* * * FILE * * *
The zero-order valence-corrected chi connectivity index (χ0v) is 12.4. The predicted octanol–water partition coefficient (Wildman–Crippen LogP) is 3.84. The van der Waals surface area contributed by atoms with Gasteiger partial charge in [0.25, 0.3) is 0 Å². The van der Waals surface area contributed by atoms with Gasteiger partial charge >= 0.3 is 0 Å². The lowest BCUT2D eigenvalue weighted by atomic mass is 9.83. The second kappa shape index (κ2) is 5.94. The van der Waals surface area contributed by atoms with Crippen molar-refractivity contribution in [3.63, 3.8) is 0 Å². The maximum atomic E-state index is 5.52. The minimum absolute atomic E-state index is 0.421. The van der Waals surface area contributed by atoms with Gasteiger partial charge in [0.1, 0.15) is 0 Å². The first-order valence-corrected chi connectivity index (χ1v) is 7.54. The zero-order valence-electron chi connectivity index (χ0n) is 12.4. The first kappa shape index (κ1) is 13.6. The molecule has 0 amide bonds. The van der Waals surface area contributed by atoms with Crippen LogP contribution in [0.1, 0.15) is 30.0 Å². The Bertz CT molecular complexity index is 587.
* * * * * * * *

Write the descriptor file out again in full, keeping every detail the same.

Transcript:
The zero-order valence-corrected chi connectivity index (χ0v) is 12.4. The predicted octanol–water partition coefficient (Wildman–Crippen LogP) is 3.84. The van der Waals surface area contributed by atoms with Gasteiger partial charge in [0.25, 0.3) is 0 Å². The van der Waals surface area contributed by atoms with Gasteiger partial charge >= 0.3 is 0 Å². The lowest BCUT2D eigenvalue weighted by atomic mass is 9.83. The second kappa shape index (κ2) is 5.94. The van der Waals surface area contributed by atoms with Crippen molar-refractivity contribution in [3.63, 3.8) is 0 Å². The maximum atomic E-state index is 5.52. The minimum absolute atomic E-state index is 0.421. The van der Waals surface area contributed by atoms with Gasteiger partial charge in [0.1, 0.15) is 0 Å². The first-order valence-corrected chi connectivity index (χ1v) is 7.54. The zero-order valence-electron chi connectivity index (χ0n) is 12.4. The first kappa shape index (κ1) is 13.6. The molecule has 0 amide bonds. The van der Waals surface area contributed by atoms with Crippen LogP contribution in [0.1, 0.15) is 30.0 Å². The Bertz CT molecular complexity index is 587.